* - Now install everything else, will point to the new partition and register with my (Firefox) browser and my (T-bird) email.

Posted by: Sam | July 10, 2008 1:23 PM | Report abuse

Here's a simple solution that I WISH I could perform, and sometime in the next couple of years I just MAY (only works for privately owned computers, or if you're the owner of a small business)>
- locate receipt for the PC
- ensure that PC can still be returned (usually 14 days from purchase date)
- buy a MAC

Posted by: Bob | July 11, 2008 11:43 AM | Report abuse

I run a small network and found that doing the Files and Settings Transfer Wizard (Assesories>System Tools) in Windows help somewhat. As soon as you get a users new computer setup run the wizard and just update every 6 months or so as the users changes their computers. I save the file to a network drive. When it dies or when it's tiime for a new pc I transfer those settings over. It doesn't transfer everything, and it tells you what files or settings won't be transfered, but it's a start.

Posted by: MikeyHi | July 11, 2008 6:04 PM | Report abuse

In addition to many of the other suggestions, one of the first things I do is setup and use a limited user account.

Posted by: RaymondG | July 12, 2008 10:19 PM | Report abuse

There are many good suggestions in these comments. You all may also be interested in a guide that the SANS Institute (an umbrella security organization) has on setting up Windows machines. It can be downloaded from this link:

http://www.sans.org/reading_room/whitepapers/windows/1298.php

Incidentally, they also have a graph showing the average time it takes for a machine to be probed from the Internet; the article and link to the data are here:

http://isc.sans.org/diary.html?storyid=4721

Posted by: Rich Gibbs | July 13, 2008 10:44 PM | Report abuse

First thing to do on a new Windows Machine: uninstall Windows and install Linux. :-)
No, just kidding. Actually do like Bob said in his post: locate the receipt and return it for a Mac.

OK, seriously now (because you may be using Boot Camp to have a Windows partition on your Mac):

Find an old copy of XP and install it. For the love of all things sacred, don't use Vista. Go through the registration hell of having to call Microsoft for whatever special registration key, serial number, etc. you need just to get Windows installed.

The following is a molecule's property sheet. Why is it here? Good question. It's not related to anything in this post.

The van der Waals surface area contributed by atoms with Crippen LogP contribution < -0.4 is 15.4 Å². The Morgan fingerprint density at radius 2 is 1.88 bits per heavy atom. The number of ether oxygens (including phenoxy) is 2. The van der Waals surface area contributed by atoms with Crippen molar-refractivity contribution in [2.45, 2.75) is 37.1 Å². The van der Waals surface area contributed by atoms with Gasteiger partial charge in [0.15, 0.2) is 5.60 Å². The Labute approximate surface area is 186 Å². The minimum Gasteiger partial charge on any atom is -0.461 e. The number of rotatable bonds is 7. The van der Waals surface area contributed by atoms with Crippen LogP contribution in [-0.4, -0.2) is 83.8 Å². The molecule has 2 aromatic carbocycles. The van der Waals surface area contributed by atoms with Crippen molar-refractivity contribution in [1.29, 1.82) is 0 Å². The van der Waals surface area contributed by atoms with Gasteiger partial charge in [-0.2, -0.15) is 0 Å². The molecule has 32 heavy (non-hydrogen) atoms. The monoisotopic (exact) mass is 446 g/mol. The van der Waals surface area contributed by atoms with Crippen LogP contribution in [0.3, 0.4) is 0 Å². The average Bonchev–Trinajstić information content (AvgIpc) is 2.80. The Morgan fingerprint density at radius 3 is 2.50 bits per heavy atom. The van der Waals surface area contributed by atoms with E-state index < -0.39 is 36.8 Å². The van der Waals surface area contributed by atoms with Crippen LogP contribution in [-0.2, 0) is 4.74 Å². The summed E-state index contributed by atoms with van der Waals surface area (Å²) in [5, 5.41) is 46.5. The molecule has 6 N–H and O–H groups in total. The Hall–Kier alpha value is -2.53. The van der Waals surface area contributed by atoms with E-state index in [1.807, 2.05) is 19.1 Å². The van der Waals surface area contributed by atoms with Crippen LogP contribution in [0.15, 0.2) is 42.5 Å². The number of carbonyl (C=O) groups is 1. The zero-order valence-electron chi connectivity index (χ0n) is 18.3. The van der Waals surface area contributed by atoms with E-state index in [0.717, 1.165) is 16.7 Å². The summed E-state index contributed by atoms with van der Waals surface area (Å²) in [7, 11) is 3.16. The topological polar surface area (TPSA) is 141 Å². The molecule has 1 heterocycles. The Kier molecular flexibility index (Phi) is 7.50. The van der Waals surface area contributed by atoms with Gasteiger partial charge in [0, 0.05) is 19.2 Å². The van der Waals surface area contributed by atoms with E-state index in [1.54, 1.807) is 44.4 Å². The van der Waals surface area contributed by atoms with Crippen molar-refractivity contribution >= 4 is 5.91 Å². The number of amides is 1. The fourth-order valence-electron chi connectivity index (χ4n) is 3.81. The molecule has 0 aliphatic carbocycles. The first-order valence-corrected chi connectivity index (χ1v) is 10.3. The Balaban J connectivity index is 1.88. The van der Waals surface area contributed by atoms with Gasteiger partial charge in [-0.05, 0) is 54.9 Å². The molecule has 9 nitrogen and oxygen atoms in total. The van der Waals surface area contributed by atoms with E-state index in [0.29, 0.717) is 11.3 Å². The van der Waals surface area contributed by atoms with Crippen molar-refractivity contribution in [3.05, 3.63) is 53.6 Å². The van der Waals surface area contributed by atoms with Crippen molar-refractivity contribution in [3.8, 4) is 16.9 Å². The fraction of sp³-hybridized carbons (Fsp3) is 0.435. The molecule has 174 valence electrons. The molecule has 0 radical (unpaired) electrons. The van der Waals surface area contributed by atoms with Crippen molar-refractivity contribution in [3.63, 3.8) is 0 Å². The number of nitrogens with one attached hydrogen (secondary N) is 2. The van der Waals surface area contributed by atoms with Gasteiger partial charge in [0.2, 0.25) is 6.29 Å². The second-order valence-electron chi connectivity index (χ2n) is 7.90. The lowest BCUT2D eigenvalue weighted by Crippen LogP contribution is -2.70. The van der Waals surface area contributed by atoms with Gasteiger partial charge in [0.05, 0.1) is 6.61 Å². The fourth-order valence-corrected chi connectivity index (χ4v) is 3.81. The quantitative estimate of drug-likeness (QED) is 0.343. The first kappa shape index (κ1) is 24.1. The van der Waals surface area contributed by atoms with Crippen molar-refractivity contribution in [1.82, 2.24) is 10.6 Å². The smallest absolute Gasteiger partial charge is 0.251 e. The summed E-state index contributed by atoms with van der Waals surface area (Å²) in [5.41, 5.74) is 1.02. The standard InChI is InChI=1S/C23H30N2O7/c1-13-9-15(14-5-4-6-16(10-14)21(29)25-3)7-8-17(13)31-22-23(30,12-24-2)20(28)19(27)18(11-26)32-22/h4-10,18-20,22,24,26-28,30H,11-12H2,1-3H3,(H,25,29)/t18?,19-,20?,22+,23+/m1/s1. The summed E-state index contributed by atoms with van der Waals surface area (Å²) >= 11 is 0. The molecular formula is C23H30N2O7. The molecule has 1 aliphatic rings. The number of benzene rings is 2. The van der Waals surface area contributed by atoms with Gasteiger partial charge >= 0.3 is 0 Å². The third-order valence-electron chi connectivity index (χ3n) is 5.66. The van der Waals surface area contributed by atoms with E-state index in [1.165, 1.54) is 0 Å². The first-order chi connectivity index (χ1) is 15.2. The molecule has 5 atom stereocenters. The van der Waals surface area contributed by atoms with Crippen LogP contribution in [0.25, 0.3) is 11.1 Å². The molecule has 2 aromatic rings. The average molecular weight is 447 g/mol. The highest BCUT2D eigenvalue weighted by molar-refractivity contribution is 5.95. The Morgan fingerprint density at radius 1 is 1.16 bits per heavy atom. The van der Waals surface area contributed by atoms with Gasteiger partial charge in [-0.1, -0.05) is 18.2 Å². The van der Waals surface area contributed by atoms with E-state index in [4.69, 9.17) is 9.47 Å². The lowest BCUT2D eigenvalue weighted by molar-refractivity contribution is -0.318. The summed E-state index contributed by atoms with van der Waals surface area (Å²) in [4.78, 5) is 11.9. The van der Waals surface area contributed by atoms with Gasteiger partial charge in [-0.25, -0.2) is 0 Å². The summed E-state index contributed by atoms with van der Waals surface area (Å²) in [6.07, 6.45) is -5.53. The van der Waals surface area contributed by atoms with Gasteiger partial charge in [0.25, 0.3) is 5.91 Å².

Switch to Windows Classic Mode. Customize window colors. Double the height of the Start Bar to navigate through open apps more easily. Lock Start Bar, disable auto-hide, use Classic settings for Start menu.

Install Firefox and Thunderbird. Customize Firefix and Thunderbird settings.

Turn off autoplay for inserted discs. This can only be done in "msconfig" so it is a pain in the ass, but well worth it.

While in "msconfig", disable crapware running in background. May need to use Google to decipher what the programs listed in there actually are.

Uninstall all the craplets that come preinstalled on the machine (not necessarily applicable for a Mac you are installing a Windows partition on).

Install AVG Antivirus.

Clean up desktop.

In "My Documents" create subfolders like "Graphics", "Web Design" etc.

Install other applications I will use often. WinZip, Nero, Adobe apps, Skype, WinDirStat, etc.

Change the desktop background.

Show file extensions.

Search for the Windows install discs to install Asian text support and input. Configure input preferences.

Get Windows to stop blocking me from viewing the contents of folders like "Programs". After all, you can't be trusted with your own computer.

Disable annoying system sounds.

Save the state of the computer in case anything goes horribly wrong (like a virus) and I have to revert.

Get Firefox bookmarks to sync from internet.

...ok, I'm sure there are more, but I'm tired of thinking about this.

Posted by: Protoplasm | July 15, 2008 4:42 AM | Report abuse

In addition to installing Firefox and what I deem the essential add-ons for it, I also put the plain-text editor TextPad and the xml-aware editor XML Copy Editor onto the machine. And AnyPassword, to hold my stash of 100+ logon id's and passwords, and 7zip, to handle archived/compressed zip files.

Then I install fonts like DejaVu, Doulos SIL, and Delicious and use them for to display everything -- system and browser and all my apps.

Then I install Khmer language fonts and jump through incredible hoops to make Windows XP display them properly. (Microsoft does not let you download the usp10.dll necessary for Khmer to work on Windows. You may only obtain it as part of an application, like MS Office or Google Earth.)

Roger Sperberg

Posted by: Anonymous | July 15, 2008 7:46 PM | Report abuse

In addition to installing Firefox and what I deem the essential add-ons for it, I also put the plain-text editor TextPad and the xml-aware editor XML Copy Editor onto the machine. And AnyPassword, to hold my stash of 100+ logon id's and passwords, and 7zip, to handle archived/compressed zip files.

Then I install fonts like DejaVu, Doulos SIL, and Delicious and use them for to display everything -- system and browser and all my apps.

Then I install Khmer language fonts and jump through incredible hoops to make Windows XP display them properly. (Microsoft does not let you download the usp10.dll necessary for Khmer to work on Windows. You may only obtain it as part of an application, like MS Office or Google Earth. I'm not traveling the Vista road, but at least it got complex script languages right.)

Roger Sperberg

Posted by: rsperberg | July 15, 2008 7:50 PM | Report abuse